ACBL logo 5th annual ACBL World Computer Bridge Championship


July 23-28, 2001

at the ACBL's summer Toronto NABC
Fairmont Royal York Hotel, Toronto

sponsored by

Conditions of contest and the history of the World Computer Bridge Championships can be found on organizer Al Levy's website..

Digital Data Quiz
by Caitlin

Caitlin, founder of Bridge Forum and a self-confessed 'computer addict' puts your knowledge of such computers to the test click here.

Extracted from the NABC Daily Bulletin, July 26, 2001, Editors Brent Manley and Henry Francis.

Official entry list

(click here for link to a good page of contestant information):

Bridge Baron (US)
1997 1st Place

Q Plus 6 (Germany)
Runner up in 1997 to Bridge Baron 7
Runner up in 1998 to GIB
Runner up in 2000 to Meadowlark Bridge

Micro Bridge 9 (Japan)
Semi finalist 1998 Chicago
Semi-finalist 2000 Bermuda

Wbridge5 (France)

Jack (Netherlands)

Blue Chip Bridge


Lastest News from Avrom, of BridgeForum

July 29, 2001

From the Toronto NABC Daily Bulletin, No. 10
Sunday, July 29, 2001 Editors Brent Manley and Henry Francis

The new World Computer Bridge Champion is Jack, developed by Hans Kuijf of the Netherlands. In the 64-board final of the World Computer Bridge Championship, Jack beat Micro Bridge (Tomio and Yumiko Uchida of Japan), 136-84.

In addition to the main competition there were exhibition matches pitting humans against computers. Jack and Micro Bridge joined as teammates and played eight-board matches against two different teams. One team was a team of International stars, Jacek Pszczola-Piotr Gawrys and Sam Lev-Pinhas Romik, who defeated the computer team by 18 IMPS. Another team of star players, Lisa and David Berkowitz and Marty Fleisher-JoAnnA Stansby, defeated the computers by 8 IMPs.

The players apparently enjoyed the experience, while the computers immediately showed a screen saver with the expression…wait until next year. Zia also came to play but the computers seemed to remember him and, sensing defeat, they shut down permanently.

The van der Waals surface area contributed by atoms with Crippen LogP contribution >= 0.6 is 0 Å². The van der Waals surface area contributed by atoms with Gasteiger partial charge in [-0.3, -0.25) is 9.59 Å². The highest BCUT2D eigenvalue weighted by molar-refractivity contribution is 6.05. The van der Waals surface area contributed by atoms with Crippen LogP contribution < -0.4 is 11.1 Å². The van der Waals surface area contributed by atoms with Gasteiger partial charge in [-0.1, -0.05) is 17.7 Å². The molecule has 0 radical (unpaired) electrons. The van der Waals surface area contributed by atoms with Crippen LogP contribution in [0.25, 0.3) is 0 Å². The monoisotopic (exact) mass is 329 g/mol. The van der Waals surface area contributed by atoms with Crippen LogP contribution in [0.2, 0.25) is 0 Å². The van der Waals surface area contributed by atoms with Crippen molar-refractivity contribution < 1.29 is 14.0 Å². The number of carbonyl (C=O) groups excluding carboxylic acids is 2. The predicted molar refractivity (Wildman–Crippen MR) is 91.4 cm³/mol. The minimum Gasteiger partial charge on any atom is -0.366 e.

Jack's developer, Kuijf, said the play engine for the program is four or five years old. The bidding part was first written in April of 2000. The way Kuijf decided on the name of the program is interesting. He is also a chess player, and he had a chess program called King. When he started on his bridge program, he called it Queen, but in the early stages of its development the program didn't perform particularly well, so it got a "demotion" from Queen to Jack.

Kuijf, who lives in The Hague area in the Netherlands, said he may publish a Dutch version of the program for commercial purposes by the end of the year. He isn't certain whether he will do one in English.

July 28, 2001

Final standings from the WCBC Round Robin.

Program VP
Jack (Netherlands) 82
Micro Bridge(Japan) 63
Wbridge5(France) 59
Q-Plus(Germany) 47
Bridge Baron(USA) 28
Blue Chip Bridge(UK) 21

July 24, 2001

In an attempt to standardize alerts for the sanctioned Word Computer Bridge Championships (WCBC), a 'table manager' program was written by Blue Chip Bridge and all contestants 'plug in' so as to communicate with others. Not all interested programs were able to get this feature ready for this year's event, unfortunately, but enough to make it a go.

Last yearís winner, Meadowlark Bridge experienced technical difficulties in its program and will not be ready in time to defend its title.

Also, GIB who won the World Computer Bridge Championship in Bermuda, stated other promotional events prevented the program from arriving in time.

BRIDGE FORUM co-ordinator, Avrom, has been doing a lot of the ground work and will continue to do so. Between the two of us we will let you know IF the GIB event does take place and more on the WCBC. We should have some results tonight given the first cycle ends today.

Conditions of contest are at the website. It was decided by the participants to run a double round robin, with the top two programs squaring off in a 64-board final.

From the Toronto NABC Daily Bulletin, Number 4
Editors Brent Manley and Henry Francis